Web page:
US immigration law is very complexed. I recommend doing your own research before hiring a lawyer, which can be very costly, just to be told that you are not eligible for a waiver. If you need advice from a lawyer, there are a few that will give free advice. The web is full of information concerning inadmissibilities, you’ll just have to take time and do your own research, plus there are numerous cases on the web that might relate to your situation, that way you will get an idea on what options you have, if any. Some inadmissibilities can be waived but you will have to produce full documentations on your cases from the country/countries that your crimes were committed. Other inadmissibilities i.e “serious crimes,” there are no waivers and carry a permanent ban to enter the US. There is a waiver for a one time only offence involving a “single possession of 30 grams or less of marijuana” which is called the I-601. With that waiver, you would have to prove “extreme hardship” on your US citizen spouse or LPR if you were denied a visa. I recommend hiring a immigration lawyer to help you with that waiver. You can also call the “Department of Homeland Security” for information on inadmissibilities. Just make sure you speak with someone experienced. Without getting into detail about my case, I was denied a green card, even though I am married to a US citizen, but I have been made eligible for a B1/B2 visitor visa for quite sometime now and i am greatful for that. I wish everyone the best of luck.

  19. Written by FRANK
    on June 10, 2013 at 4:32 pm
    Permalink

    I HAVE SAME SITUATION AS YOURS. STILL WAITING FOR I601 TO BE APPROVE.

  20. Written by Jo Bent
    on January 3, 2014 at 12:35 am
    Permalink

    If 212 & 601 is approved can a person upon return after 20 yrs go straight to file for citizenship, wife is USC they are still married, would they have to live in same house, they married 1983

  21. Written by jackie
    on August 7, 2014 at 10:40 pm
    Permalink

    I am a paralegal that assist Canadians with criminal records gain access into the United States, individuals who have overstayed, been deported or who have a criminal record, and rarely is someone denied entry into the United States. What i did find, is that non-Canadian that have a criminal records or some type of immigration violation are rarely granted a visitors visa into the United States, unless they can prove extreme hardship. I believe the reason why a visiting visa is impossible for non-Canadian to get is because they have NO ties to the country they are living in. There are no roots. Canada could be just a stepping stone before your final destination- USA. The United States have thousands of illegal aliens living and working. I sure you know where I’m going with this. I’m speaking to non immigrant living in Canada. Best thing for you to do is become a Canadian citizen, then apply for a U.S. waiver (I-192). When you become a Canadian citizen the waiver is much easily obtained.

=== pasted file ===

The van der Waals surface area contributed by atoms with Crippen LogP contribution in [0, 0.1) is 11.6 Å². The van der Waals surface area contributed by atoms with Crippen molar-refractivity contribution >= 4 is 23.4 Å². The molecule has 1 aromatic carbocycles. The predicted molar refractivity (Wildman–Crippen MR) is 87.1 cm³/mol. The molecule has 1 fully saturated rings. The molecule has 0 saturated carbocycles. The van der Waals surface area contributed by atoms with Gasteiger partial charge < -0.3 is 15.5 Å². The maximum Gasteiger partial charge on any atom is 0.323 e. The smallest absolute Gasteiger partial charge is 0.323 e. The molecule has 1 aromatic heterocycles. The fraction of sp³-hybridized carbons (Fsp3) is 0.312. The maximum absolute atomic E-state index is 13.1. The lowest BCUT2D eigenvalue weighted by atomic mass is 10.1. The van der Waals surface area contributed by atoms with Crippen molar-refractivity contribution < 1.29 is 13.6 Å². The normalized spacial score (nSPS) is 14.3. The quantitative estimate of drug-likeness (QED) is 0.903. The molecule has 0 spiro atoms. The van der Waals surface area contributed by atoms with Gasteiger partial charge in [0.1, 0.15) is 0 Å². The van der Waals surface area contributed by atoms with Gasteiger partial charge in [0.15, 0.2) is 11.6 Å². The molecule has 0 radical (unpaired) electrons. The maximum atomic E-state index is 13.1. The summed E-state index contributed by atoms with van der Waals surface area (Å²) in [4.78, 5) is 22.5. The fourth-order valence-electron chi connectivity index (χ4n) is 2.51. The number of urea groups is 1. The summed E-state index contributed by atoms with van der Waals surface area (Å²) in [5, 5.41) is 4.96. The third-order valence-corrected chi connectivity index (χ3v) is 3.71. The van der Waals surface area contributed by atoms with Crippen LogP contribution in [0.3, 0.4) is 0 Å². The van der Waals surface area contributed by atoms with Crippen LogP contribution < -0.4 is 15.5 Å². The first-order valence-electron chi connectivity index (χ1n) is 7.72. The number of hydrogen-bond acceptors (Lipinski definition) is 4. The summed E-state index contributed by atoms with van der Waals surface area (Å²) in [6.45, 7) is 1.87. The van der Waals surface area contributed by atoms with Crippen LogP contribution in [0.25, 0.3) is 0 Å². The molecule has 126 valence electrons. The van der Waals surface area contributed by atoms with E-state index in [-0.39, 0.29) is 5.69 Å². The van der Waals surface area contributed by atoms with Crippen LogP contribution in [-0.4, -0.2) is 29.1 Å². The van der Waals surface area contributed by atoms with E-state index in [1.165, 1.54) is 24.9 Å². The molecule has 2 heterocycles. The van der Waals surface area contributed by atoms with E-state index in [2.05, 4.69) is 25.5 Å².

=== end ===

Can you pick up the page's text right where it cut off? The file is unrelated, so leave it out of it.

Ms. Paralegal

  22. Written by jackie
    on August 8, 2014 at 10:48 pm
    Permalink

    Hi, When I said that I was speaking to non immigrant, I meant to say immigrant living in Canada. Again, best way to overcome your inadmissibility is to become a citizen then apply for the
    I-192.

    Cheers,

    Ms. Paralegal

  23. Written by Maschender
    on September 26, 2014 at 7:12 am
    Permalink

    Hi,
    I was a H1B visa holder but denied entry into the US under CIMT. It has been 7 years now and currently I am working as a software engineer in India.
    What are my chances of getting a waiver in my case as my company wants to send me to the US?
    Thanks,
    Maschender

  24. Written by Jo Bent
    on November 18, 2014 at 1:45 pm
    Permalink

    Has anyone gotten a D3 waiver for a visa who has a permanent bar for felony=non violent.

    Is anyone contacting their congress-person for reform on
    the permanent bar non violent , one offence applicant being allowed a waiver since its a broad brush that paints everyone
    whether a threat or not and these ppl needs family re-unification too

  25. Written by JAY
    on November 23, 2014 at 10:29 am
    Permalink

    Did you get you waiver and you are a citizen of what countries